Memenuhi aspirasi belia

Merancang Jaringan Keselamatan Sosial

Mempromosi agama Islam, kebebasan dan keharmonian agama

Memerangi gejala rasuah

Memperkukuhkan perkhidmatan awam, menambah baik tadbir urus

Gerakan kesederhanaan global

Memulihara sumber semula jadi

bhnews@mediaprima.com.my Berita Harian Online Nasional 07/04/2013

6 sebab mesti pilih BN

Negara perlu kerajaan stabil, pencapaian mantap, ada pengalaman memerintah

Barisan Nasional (BN) menggariskan enam faktor mengapa rakyat perlu terus memilih parti itu untuk menerajui kepemimpinan negara selepas Pilihan Raya Umum ke-13 (PRU-13) bagi memburu impian dan harapan rakyat serta negara.

Pertama, Malaysia memerlukan kerajaan stabil dan kuat bagi mempertahankan apa yang sudah dicapai dan meneruskan kesinambungan usaha kerajaan BN untuk kemakmuran negara.

Kerajaan yang kukuh perlu untuk melaksanakan Agenda Transformasi Negara ke arah mencapai status negara berpendapatan tinggi dan maju.

Selain itu, kerajaan BN terbukti berkhidmat untuk rakyat dan percaya kepada keadilan sosial dan menjadi inklusif, menyentuh hati nurani, meningkatkan taraf hidup semua lapisan rakyat tanpa mengira keturunan dan agama.

Kedua, pencapaian kerajaan selama 55 tahun tidak boleh dinafikan dengan rekod BN sebagai parti yang mempunyai pencapaian mantap dengan menunaikan segala janji.

Hasilnya, kerajaan diterajui BN membawa kemakmuran kepada setiap masyarakat dan rekod kecemerlangan ini akan diteruskan. Sehubungan itu sekarang bukan masa untuk membuat uji kaji demi masa depan rakyat.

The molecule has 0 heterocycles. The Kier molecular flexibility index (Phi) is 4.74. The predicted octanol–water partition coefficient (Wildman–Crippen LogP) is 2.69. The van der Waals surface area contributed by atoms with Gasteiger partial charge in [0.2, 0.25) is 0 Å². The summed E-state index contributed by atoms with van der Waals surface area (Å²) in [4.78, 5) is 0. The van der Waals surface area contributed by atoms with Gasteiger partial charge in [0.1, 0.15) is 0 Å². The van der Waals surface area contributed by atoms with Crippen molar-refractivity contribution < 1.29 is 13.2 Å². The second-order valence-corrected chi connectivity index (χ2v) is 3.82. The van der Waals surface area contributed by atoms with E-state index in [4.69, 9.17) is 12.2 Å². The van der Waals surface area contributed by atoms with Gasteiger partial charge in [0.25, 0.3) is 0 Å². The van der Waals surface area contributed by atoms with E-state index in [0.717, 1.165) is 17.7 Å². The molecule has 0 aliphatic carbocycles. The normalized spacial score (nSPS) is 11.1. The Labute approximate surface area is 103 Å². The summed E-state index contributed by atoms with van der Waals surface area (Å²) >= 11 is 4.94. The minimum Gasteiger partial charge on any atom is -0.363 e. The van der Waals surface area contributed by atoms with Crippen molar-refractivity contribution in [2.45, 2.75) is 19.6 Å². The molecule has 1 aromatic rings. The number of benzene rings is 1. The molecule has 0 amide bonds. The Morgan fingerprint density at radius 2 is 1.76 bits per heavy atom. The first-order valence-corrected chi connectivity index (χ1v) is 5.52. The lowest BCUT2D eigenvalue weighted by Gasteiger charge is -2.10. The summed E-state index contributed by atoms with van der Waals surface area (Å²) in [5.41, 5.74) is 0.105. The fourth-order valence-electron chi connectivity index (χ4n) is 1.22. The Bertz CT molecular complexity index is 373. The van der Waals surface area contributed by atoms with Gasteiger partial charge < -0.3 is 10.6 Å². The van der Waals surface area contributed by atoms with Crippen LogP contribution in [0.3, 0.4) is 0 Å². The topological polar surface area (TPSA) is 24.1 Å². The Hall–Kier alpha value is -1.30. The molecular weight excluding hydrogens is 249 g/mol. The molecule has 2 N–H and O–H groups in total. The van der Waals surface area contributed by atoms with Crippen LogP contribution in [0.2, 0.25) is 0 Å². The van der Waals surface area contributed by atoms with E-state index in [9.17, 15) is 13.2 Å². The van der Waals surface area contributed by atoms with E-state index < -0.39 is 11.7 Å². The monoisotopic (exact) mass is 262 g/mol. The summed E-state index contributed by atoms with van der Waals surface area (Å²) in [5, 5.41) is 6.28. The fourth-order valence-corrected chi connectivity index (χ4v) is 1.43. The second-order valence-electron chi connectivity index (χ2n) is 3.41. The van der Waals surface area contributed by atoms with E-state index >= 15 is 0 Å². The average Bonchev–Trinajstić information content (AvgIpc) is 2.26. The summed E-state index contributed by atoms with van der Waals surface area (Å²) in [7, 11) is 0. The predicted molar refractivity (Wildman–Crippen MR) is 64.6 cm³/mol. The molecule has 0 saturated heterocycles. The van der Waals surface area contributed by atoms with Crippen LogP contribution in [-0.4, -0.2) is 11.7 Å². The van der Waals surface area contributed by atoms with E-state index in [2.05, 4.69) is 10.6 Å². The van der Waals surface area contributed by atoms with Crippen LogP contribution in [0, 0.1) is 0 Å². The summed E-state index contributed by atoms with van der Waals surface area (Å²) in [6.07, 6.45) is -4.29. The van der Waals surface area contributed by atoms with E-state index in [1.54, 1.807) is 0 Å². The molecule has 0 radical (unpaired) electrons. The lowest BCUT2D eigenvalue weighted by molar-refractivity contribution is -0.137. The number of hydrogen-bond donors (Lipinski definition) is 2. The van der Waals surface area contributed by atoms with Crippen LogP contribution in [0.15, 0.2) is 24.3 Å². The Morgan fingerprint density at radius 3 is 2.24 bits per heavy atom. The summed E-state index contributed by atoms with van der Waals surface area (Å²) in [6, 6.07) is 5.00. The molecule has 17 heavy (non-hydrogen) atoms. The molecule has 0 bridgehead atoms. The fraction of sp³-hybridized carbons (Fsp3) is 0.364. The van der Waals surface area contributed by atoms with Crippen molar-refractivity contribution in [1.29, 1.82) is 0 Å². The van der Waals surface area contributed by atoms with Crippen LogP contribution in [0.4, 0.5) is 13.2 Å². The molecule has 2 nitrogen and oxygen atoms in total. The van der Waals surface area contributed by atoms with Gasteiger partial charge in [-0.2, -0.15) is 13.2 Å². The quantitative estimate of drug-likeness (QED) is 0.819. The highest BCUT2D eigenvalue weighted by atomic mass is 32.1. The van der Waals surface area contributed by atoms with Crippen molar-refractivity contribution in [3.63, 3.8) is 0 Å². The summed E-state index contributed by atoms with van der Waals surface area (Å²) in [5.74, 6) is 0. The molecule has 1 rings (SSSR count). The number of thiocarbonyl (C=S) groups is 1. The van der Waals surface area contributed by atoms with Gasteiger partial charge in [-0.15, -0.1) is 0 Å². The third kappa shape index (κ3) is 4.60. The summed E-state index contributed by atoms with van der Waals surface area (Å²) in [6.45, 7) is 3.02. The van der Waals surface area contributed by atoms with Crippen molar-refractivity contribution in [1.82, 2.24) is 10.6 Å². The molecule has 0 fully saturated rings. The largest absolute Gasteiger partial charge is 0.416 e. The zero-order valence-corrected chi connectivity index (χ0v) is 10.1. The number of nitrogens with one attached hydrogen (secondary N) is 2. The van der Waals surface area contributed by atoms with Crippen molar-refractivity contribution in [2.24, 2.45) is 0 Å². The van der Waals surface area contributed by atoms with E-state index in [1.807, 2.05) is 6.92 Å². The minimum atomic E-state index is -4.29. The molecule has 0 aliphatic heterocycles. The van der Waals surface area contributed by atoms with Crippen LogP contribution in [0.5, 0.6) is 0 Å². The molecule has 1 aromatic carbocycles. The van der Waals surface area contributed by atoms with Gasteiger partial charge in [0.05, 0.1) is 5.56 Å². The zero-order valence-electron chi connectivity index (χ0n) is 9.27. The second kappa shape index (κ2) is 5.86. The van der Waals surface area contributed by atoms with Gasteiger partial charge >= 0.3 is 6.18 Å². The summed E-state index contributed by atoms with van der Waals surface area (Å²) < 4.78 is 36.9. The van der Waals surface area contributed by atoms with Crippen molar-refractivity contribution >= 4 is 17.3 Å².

Penambahbaikan

Selain itu, BN sudah membuktikan keupayaan dengan sentiasa melakukan penambahbaikan dengan sepanjang empat tahun lalu banyak kemajuan besar dicapai untuk meningkatkan produktiviti dan sistem penyampaian.

Ketiga, BN berpengalaman menguruskan masyarakat pelbagai kaum agama dan budaya menerusi politik perpaduan yang diamalkan.

BN juga sudah membuktikan kemampuan menghadapi cabaran dan mengharungi kesukaran dan berkali-kali berjaya keluar daripada kegetiran itu dengan lebih gagah.

Parti gabungan dinamik ini berjaya menyesuaikan gerakan dengan perubahan landskap tetapi tidak pernah mengorbankan prinsip.

Keempat, BN mengamalkan perkongsian kuasa yang efektif dengan menolak politik benci membenci dan pecah-belah. BN menghormati dan menerima kepelbagaian agama.

BN membina jambatan dan tidak merobohkannya. BN menentang eksploitasi kaum dan agama untuk keuntungan politik. Perpaduan membuahkan kekuatan, perpecahan pula hanya membawa kemusnahan.

Kelima, BN adalah gabungan pelbagai parti yang telah teruji. Selepas 55 tahun ia masih mewakili seluruh lapisan rakyat dari semua negeri di Malaysia.

BN percaya kepada kesinambungan. Walaupun pemimpin datang dan pergi tetapi gabungan tetap utuh.

Parti ini juga mengamalkan politik konsensus dan keterangkuman yang mengambil kira semua pendapat, semua suara didengar.

Keenam, BN berkongsi harapan dan aspirasi dan untuk itu, berusaha keras menjadikannya suatu kenyataan untuk semua.